August 19, 2005

New Ph.D. program to boost genetics research

New Ph.D. program to boost genetics research

The incoming crop of graduate students has a new option — the opportunity to earn a Ph.D. in Human Genetics. The program was officially launched during the last academic year and enrolled 10 students from among those already pursuing genetics-related research.

The time is ripe for such a program, said Scott M. Williams, Ph.D., director of graduate studies in Human Genetics, citing the explosion of genetics data in recent years.

“Our goal is to train students to explore the questions of genetics, particularly as they apply to human disease,” he said.

“Human genetics research at Vanderbilt has been expanding, and the students who were doing this kind of research did not have an academic program consistent with their research,” he added. “We wanted to put together a program that would serve our students and bring together diverse genetics faculty members as a cohesive group. I think the program is doing a good job on both counts.”

The program includes about 35 faculty members from multiple Medical Center departments and from the department of Biological Sciences in the College of Arts and Science, Williams said.

Alison Motsinger, a graduate student in the new program, said the program will be an important factor in recruiting students. Motsinger chose to work with Marylyn D. Ritchie, Ph.D., assistant professor of Molecular Physiology and Biophysics, knowing that the new program was in the works. Ritchie's group focuses on computational biology and developing new statistical methods for analyzing genetic data.

“Without the Human Genetics program, the only other option for our laboratory would be a Ph.D. in Molecular Physiology and Biophysics, which would mean taking a lot of classes that are not related to the things we're studying,” Motsinger said. “I think this program will be very important for recruiting students to the genetics laboratories here.”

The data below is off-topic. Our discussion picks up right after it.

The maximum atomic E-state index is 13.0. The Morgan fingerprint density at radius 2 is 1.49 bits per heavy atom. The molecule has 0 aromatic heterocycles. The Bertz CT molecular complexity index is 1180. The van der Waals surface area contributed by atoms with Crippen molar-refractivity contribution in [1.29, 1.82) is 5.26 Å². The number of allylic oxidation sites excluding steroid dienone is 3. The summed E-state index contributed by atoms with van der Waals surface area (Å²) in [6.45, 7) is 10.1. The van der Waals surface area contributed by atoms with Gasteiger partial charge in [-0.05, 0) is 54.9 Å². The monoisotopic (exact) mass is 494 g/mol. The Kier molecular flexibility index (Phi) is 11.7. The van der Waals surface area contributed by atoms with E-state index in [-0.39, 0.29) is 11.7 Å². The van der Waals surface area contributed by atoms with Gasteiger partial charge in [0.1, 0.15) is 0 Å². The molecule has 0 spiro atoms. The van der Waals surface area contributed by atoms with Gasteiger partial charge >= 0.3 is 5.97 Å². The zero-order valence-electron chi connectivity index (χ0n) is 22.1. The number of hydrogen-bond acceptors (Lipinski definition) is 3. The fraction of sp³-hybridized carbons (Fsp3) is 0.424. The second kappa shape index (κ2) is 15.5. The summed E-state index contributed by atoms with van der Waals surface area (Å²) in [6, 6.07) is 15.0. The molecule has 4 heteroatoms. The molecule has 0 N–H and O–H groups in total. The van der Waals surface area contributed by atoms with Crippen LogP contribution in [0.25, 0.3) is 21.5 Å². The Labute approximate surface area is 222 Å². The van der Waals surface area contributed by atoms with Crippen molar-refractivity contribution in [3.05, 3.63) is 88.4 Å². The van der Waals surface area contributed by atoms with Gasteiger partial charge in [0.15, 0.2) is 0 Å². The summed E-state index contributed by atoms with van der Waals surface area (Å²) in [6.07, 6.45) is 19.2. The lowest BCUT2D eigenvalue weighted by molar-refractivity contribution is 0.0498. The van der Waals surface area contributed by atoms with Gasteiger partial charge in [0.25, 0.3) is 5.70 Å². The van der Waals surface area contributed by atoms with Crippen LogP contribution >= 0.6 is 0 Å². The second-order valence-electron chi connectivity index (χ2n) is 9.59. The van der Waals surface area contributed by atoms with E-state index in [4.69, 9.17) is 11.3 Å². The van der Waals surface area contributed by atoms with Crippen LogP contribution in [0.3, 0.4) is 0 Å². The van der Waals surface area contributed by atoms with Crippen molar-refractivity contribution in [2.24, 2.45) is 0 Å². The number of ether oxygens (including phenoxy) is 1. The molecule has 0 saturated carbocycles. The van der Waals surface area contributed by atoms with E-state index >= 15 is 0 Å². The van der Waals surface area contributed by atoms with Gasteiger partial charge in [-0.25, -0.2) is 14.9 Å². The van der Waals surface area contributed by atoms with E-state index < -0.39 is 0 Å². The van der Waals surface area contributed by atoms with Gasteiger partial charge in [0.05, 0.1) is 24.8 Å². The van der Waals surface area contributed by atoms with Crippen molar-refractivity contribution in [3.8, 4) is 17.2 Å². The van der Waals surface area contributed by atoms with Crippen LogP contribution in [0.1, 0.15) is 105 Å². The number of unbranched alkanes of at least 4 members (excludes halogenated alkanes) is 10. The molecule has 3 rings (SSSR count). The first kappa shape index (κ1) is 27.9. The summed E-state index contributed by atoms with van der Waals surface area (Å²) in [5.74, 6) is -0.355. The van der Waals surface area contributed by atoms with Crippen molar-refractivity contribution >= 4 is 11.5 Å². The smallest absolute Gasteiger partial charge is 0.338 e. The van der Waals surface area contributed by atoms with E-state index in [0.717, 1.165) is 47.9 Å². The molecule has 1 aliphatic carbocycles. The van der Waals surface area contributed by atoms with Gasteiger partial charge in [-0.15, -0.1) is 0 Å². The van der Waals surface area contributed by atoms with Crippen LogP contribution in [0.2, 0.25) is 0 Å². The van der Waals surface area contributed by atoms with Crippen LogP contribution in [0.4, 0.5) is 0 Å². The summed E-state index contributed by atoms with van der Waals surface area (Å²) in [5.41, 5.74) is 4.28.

The Human Genetics program joins the Neuroscience graduate program as an interdisciplinary training program that spans the Medical Center and University.

“I think the interdisciplinary approach is novel and is something that will make Vanderbilt's program stand out when prospective students are looking at graduate schools,” Motsinger said. “Many of the students in the program are actually working on a separate Master's degree in Statistics, supported by the genetics program. The program takes the term 'interdisciplinary' very seriously.”

Students in the genetics program will complete coursework in Human Genetics and Fundamentals of Genetic Analysis — two courses that have been offered as electives in the past — and may choose from new courses including Genetics of Model Organisms. This course, directed by Michelle Southard-Smith, Ph.D., assistant professor of Medicine and Cell & Developmental Biology, introduces students to applications, advantages and feasible approaches with commonly used model organisms. Topics covered range from yeast, C. elegans (worms) and Drosophila (fruit flies) to zebrafish and mice, with emphasis on acquainting students with online databases and bioinformatics resources that support genetic analyses in each model system.

Williams said the program's courses are attracting students and even faculty members from a variety of backgrounds.

A unique aspect of the program, Williams said, is a clinical rotation. Students are strongly encouraged, though not required, to join a physician from the Division of Medical Genetics in evaluating patients or to spend time in the molecular diagnostics or newborn screening laboratories.

“These experiences give the students a flavor for the reasons we're doing our research,” Williams said.

For more information about the program, go to